Laughing at religious fanatics is nothing new. And, at some level, there’s nothing wrong with it. But this story didn’t just take off in popularity because people wanted a quick laugh or some insight into a quirky subset of our country. There’s a cruelty underlying our desire to laugh at this story—a desire to see people humiliated and to revel in our own superiority and rationality—even though the people in question are pretty tragic characters, who either have serious problems themselves or perhaps are being taken advantage of, or both.
Sure, it’s an interesting story when a fringe group decides the world is ending tomorrow. But it’s also a small story. Come Sunday morning, as news articles flood in about the disillusioned end-timers, and those articles instantly become some of the most popular on the web—as they surely will—we might want to ask ourselves not what is wrong with this sad group of apocalyptic believers, but rather what is wrong with a society that takes such pleasure in their dysfunction.
vruz: except that it’s bullshit. people didn’t wake up one day and decide to go mock these religious idiots because they had nothing better to do. these religious idiots spent $100M. a hundred. million. dollars. getting this nonsense in front of everybody’s noses. what do you propose? people have to shut up and swallow it because saying something might offend the poor deluded oppressed christians? the non-deluded don’t get the luxury of laugh to get over it?
or are you arguing that they do indeed have some sort of condition, which makes this laughing an unfair and cruel thing to do?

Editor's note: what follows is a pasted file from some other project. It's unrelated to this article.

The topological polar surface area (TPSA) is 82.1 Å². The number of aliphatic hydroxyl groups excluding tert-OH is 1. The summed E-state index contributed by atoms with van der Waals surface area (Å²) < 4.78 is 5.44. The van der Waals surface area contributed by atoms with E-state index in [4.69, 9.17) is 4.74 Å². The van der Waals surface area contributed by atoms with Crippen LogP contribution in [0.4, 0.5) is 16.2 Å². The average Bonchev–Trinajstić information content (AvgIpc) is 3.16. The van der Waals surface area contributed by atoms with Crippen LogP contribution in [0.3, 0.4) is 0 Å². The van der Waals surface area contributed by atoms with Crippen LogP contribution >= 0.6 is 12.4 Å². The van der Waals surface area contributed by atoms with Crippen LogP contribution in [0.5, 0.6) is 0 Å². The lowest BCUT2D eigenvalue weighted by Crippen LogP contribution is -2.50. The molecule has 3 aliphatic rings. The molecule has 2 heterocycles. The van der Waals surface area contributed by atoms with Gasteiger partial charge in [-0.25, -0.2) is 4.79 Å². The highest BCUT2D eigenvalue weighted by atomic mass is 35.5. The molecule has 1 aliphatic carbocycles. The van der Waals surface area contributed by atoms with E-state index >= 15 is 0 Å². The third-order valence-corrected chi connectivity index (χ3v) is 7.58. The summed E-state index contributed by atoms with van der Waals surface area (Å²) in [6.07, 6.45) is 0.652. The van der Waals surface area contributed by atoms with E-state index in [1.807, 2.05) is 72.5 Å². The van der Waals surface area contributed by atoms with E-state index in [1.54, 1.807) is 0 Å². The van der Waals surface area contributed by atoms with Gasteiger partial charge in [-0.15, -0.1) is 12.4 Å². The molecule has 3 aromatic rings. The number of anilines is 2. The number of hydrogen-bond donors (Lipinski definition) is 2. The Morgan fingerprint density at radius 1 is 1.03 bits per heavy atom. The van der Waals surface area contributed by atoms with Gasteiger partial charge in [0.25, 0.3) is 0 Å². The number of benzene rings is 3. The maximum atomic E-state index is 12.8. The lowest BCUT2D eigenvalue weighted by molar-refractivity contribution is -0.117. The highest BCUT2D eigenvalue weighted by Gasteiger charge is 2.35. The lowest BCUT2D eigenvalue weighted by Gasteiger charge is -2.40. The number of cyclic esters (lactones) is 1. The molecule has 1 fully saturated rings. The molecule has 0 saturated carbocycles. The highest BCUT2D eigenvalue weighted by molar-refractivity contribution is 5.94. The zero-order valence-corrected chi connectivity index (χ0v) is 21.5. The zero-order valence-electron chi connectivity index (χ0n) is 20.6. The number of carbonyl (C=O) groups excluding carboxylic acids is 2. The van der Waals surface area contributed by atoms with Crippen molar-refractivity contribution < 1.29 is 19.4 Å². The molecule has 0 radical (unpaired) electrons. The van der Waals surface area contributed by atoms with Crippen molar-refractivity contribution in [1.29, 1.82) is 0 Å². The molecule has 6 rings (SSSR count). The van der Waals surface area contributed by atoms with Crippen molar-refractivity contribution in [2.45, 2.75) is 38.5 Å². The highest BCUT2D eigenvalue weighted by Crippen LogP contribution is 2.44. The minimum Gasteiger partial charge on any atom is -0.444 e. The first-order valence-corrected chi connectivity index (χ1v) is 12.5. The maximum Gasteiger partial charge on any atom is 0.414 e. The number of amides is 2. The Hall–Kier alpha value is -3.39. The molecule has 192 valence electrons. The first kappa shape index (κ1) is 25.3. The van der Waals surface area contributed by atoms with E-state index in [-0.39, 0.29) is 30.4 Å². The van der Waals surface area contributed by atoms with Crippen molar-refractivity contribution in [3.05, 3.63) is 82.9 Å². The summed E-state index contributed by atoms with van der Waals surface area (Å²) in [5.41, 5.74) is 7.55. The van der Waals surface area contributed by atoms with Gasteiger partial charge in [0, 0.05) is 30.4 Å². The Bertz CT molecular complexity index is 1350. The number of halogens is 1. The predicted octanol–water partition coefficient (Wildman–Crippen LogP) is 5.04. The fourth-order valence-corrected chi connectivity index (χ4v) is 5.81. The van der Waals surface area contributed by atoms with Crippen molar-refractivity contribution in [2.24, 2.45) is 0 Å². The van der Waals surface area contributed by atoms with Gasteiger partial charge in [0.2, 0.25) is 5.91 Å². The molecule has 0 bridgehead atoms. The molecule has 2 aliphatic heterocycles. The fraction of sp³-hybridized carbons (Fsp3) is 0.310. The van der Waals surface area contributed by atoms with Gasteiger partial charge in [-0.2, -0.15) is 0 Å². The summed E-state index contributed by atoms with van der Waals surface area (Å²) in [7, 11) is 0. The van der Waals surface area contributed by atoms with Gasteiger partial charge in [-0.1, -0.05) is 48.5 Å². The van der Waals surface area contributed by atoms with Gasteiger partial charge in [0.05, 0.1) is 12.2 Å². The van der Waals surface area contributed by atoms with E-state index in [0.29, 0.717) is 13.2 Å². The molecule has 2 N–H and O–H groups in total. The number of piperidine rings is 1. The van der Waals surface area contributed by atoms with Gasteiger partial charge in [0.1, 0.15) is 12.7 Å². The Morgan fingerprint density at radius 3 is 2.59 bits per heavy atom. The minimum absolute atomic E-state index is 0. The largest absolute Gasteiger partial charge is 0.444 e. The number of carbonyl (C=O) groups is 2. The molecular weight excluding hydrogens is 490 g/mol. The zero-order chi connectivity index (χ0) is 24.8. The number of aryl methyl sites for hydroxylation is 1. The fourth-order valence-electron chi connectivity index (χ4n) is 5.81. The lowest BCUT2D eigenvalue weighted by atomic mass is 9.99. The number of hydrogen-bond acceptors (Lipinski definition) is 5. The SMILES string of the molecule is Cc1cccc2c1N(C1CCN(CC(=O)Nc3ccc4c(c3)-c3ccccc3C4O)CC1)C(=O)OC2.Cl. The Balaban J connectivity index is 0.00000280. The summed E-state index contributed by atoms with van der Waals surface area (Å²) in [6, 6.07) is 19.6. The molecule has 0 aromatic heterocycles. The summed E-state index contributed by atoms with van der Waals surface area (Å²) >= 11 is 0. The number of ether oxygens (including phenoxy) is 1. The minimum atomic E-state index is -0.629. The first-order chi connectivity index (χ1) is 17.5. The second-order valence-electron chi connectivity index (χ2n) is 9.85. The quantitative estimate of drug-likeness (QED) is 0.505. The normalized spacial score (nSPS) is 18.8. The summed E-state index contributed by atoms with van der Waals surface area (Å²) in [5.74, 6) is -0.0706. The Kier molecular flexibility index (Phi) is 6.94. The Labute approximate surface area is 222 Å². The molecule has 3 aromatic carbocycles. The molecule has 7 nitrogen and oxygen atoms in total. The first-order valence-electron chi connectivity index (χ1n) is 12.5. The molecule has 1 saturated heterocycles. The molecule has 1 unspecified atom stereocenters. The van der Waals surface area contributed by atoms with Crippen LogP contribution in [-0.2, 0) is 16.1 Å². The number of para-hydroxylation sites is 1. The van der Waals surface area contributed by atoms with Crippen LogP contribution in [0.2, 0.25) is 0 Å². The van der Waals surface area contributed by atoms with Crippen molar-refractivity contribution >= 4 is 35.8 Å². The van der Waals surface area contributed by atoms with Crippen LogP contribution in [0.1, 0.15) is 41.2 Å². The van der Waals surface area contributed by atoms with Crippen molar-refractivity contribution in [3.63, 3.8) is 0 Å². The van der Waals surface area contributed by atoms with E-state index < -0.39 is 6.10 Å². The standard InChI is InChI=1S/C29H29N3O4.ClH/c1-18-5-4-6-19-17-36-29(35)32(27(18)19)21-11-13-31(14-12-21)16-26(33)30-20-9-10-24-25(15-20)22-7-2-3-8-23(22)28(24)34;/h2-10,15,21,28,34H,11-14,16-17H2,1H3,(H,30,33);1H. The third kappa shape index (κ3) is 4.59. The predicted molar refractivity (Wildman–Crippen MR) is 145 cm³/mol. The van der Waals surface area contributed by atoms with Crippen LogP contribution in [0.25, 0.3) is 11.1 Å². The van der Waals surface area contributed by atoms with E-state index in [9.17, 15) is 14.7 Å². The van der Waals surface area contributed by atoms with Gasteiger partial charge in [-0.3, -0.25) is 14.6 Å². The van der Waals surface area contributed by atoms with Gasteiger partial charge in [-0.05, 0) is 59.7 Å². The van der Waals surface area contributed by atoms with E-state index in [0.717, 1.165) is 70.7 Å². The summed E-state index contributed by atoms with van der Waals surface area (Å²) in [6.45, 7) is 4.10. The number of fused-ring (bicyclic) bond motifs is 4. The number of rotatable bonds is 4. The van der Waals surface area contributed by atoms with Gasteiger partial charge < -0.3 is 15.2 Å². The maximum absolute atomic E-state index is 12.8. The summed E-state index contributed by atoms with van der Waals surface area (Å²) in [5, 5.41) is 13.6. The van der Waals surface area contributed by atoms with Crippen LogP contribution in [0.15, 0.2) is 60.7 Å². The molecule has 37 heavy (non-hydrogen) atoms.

how about if they stop enforcing their outlandish sense of reality on everybody else?
how about if they spend ONE HUNDRED MILLION DOLLARS helping those in need?
how are you not outraged at the obscenity of this fucking nonsense?
how about if they buy some thick skin with those $100M before submitting their outlandish ideas to the general public?
“The tasks that photography education is committed to, those of teaching how to make photographs and how to interpret them, never seemed more redundant and obsolete than in the present moment. The resignation of photography education in the face of digital culture crippled it and proved its irrelevance to everyone beside itself. Photography education knows of no method with which to approach New Media image culture; instead, it attempts in vain to prolong its survival by clinging to the historical moment of photography, not realizing that this moment has passed and that it has nothing to offer to the present besides obsolete judgments and inadequate interpretations.”—A Photo Student › Towards Photographic Education – Daniel Rubinstein (via photographsonthebrain)
“I’d say Google is the new Microsoft, but last time I called Microsoft (for Xbox support) a friendly woman answered and transfered me to someone who resolved my issue immediately.”—David Karp (via chartier)
“If someone suggested the idea of public libraries now, they’d be considered insane. If you said you were going to take a little bit of money from every taxpayer, buy a whole load of books and music and games, stick them on a shelf and tell everyone, ‘These are yours to borrow and all you’ve got to do is bring them back,’ they’d be laughed out of government.”—Peter Collins, The Secret Life of Libraries (via jingc)
“Apple isn’t the next Microsoft, you see. Apple is not the next anything because the role it aspires to transcends anything imaginable by Microsoft, ever. Google is the next Microsoft.”—Robert Cringely discussing why Microsoft bought Skype (via parislemon)
“Defenders of Goldman have been quick to insist that while the bank may have had a few ethical slips here and there, its only real offense was being too good at making money. We now know, unequivocally, that this is bullshit. Goldman isn’t a pudgy housewife who broke her diet with a few Nilla Wafers between meals — it’s an advanced-stage, 1,100-pound medical emergency who hasn’t left his apartment in six years, and is found by paramedics buried up to his eyes in cupcake wrappers and pizza boxes. If the evidence in the Levin report is ignored, then Goldman will have achieved a kind of corrupt-enterprise nirvana. Caught, but still free: above the law.”—The People vs. Goldman Sachs | Rolling Stone Politics (via Instapaper)